It's been 15 years since George Lucas' Star Wars: The Phantom Menace brought back the beloved franchise that changed the face of film, both for good and bad. The three prequels, including Attack of the Clones (2002) and Revenge of the Sith (2005) continued the Star Wars tradition of impeccable production design, layered references to classic films, and groundbreaking special effects. They also continued the traditions of wooden acting, and introduced twisty, incomprehensible plots to a franchise that even its detractors would admit had been models of clear storytelling. Lucas, the man with the golden touch in the 1970s and '80s, had seemingly lost it, and was producing films only a slavering fanboy could love. They kept showing up, but they vented their increasing frustration and derision online.
The nadir of the franchise (not counting the 1978 Holiday Special) was the 2008 animated movie Star Wars: The Clone Wars, which was then spun off into a weekly TV series that appeared to be set up to be just as dismal. But a funny thing happened over the show's six year run. As Lucas slowly lost interest and turned the show over to show runner Dave Filoni, it got better. Perhaps this should not have been a surprise, because Lucas has always been a better producer and world builder than director. The best film in the franchise, The Empire Strikes Back, was written by Leigh Brackett and Lawrence Kasdan and directed by Irvin Kershner, a journeyman director whom Lucas met in film school. Lucas' original intent had been to turn over the universe he created for other directors and writers to play with, something he had forgotten when he was filming his first drafts at the turn of the century. Star Wars' DNA is rooted in Flash Gordon serials, 30-minute long cliffhangers that played to preteens in the movie theaters of the 1930s and 1940s. So the serialized format of The Clone Wars, complete with Tom Kane's booming "In our last episode..." voiceover, turned out to be a perfect fit for Star Wars.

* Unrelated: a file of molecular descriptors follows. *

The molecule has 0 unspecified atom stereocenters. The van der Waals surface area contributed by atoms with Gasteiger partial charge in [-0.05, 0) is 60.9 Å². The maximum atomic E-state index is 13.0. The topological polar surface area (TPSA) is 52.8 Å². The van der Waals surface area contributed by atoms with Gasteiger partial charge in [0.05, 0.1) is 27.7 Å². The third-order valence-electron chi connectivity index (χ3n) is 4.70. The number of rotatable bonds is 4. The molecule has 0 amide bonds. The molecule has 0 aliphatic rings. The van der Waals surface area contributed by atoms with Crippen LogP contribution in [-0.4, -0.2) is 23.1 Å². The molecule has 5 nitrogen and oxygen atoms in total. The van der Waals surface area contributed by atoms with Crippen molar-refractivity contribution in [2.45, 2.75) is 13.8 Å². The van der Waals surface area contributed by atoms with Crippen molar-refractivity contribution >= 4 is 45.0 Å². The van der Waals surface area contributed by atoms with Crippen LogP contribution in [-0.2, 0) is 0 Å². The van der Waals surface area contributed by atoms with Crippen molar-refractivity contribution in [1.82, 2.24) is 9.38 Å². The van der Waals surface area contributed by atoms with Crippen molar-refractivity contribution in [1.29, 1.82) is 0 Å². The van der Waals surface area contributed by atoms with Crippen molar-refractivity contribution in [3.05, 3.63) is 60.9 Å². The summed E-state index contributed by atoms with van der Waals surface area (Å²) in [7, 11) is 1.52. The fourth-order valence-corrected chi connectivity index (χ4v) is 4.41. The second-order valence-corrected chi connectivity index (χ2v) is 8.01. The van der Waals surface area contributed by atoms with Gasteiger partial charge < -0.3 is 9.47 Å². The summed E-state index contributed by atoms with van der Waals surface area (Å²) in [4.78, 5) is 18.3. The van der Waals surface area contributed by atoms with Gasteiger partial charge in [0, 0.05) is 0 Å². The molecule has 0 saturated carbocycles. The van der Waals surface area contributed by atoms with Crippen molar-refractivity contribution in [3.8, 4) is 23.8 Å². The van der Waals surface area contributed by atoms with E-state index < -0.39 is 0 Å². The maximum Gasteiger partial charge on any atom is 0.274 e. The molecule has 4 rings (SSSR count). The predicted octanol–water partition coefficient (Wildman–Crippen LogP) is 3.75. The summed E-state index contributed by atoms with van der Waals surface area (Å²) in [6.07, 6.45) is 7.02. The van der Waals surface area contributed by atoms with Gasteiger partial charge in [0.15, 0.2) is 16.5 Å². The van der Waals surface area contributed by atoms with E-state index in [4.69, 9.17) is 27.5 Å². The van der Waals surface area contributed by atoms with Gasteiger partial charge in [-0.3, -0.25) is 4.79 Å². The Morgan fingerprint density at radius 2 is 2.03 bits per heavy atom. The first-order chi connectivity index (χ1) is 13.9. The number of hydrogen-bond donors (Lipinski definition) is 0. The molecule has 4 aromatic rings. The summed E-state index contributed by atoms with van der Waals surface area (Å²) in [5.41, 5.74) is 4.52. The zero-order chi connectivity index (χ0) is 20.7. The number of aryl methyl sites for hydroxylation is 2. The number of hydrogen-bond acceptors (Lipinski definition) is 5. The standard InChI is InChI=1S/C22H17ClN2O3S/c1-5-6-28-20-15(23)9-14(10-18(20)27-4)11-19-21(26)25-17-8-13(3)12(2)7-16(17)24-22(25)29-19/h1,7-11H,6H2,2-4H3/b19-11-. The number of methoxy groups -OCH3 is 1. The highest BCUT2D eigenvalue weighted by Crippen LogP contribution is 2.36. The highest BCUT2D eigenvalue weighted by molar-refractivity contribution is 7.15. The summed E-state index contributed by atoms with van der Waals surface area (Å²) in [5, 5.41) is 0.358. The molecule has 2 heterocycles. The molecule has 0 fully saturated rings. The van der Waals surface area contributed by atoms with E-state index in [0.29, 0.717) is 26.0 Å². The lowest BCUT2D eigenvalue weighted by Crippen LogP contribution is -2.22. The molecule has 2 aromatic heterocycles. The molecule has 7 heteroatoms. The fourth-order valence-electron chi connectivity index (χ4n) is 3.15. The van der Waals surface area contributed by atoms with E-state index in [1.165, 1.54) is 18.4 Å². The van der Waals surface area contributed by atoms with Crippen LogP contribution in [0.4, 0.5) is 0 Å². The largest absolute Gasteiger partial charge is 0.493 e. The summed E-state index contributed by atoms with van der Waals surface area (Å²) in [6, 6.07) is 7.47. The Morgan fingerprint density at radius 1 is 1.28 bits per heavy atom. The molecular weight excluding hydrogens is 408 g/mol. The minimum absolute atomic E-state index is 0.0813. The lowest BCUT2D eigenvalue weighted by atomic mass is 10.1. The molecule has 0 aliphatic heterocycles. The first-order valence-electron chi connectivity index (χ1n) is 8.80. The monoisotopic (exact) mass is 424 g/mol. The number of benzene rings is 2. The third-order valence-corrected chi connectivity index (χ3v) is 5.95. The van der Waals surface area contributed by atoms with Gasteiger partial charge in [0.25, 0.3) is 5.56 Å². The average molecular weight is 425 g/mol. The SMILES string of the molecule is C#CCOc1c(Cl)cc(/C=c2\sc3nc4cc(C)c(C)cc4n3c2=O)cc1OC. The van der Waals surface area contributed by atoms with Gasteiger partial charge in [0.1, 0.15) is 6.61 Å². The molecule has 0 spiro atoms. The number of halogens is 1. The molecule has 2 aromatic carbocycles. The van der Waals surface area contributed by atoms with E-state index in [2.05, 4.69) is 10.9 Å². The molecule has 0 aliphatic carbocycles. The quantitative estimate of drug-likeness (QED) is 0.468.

The voice work of Matt Lanter turned out to make for a more compelling characterization of Anakin Skywalker than either Jake Lloyd or Hayden Christensen had managed in the prequels. And most importantly, Anakin's apprentice Ahsoka Tano (voiced by Ashley Eckstein), a character who had started as a badly written audience surrogate, evolved into Star Wars' best female character since Princess Leia. The prequel's Padmé Amidala was just a damsel in distress, wasting Natalie Portman's talent. But Ahsoka was a capable, intelligent, rounded character who became the only one to see through Palpatine's deceptions and walk away from the corrupt Republic before the Jedi Purge.
But then, in 2012, Disney bought Lucasfilm for $4 billion, and the first thing they did was cancel The Clone Wars. Fans were torn. On the one hand, they had lost confidence in Lucas. On the other, it's Disney. Boba Fett is not Bambi. But now, with the news filtering out of the ongoing, J. J. Abrams-helmed Episode VII taking on a generally positive slant, we have the first concrete evidence of how the future of Star Wars' universe will unfold: The premiere of the new Star Wars animated series Rebels.
Set 15 years after the Jedi Purge, Rebels' pilot is centered around Ezra Bridger, a 14-year-old street urchin from the Outer Rim planet Lothol. Trying to rip off the Stormtroopers who are occupying his planet, he inadvertently ends up in the middle of another, bigger heist by a pirate named Kanan Jarrus and his crew of misfits. Eventually, Ezra realizes that the crew of the starship Ghost are not mere criminals, but nascent guerillas. In a climactic fight, Jarrus is revealed to be a surviving Jedi. He recognizes Ezra's wild Force talents and offers him an opportunity to become something greater.
Rebels borrows heavily from Joss Whedon's series Firefly, which is kind of fitting since it borrowed heavily from the Han Solo mythology. Under the direction of Filoni, the characters, who include two prominent female roles, are encouragingly Jar Jar free. The animation is evolved from The Clone Wars' 3D computer rendering, which is frequently gorgeous, even as it works to stay out of the uncanny valley. And best of all, future episodes promise a return of Billy Dee Williams as Lando Calrissian. Count me among the cautiously optimistic.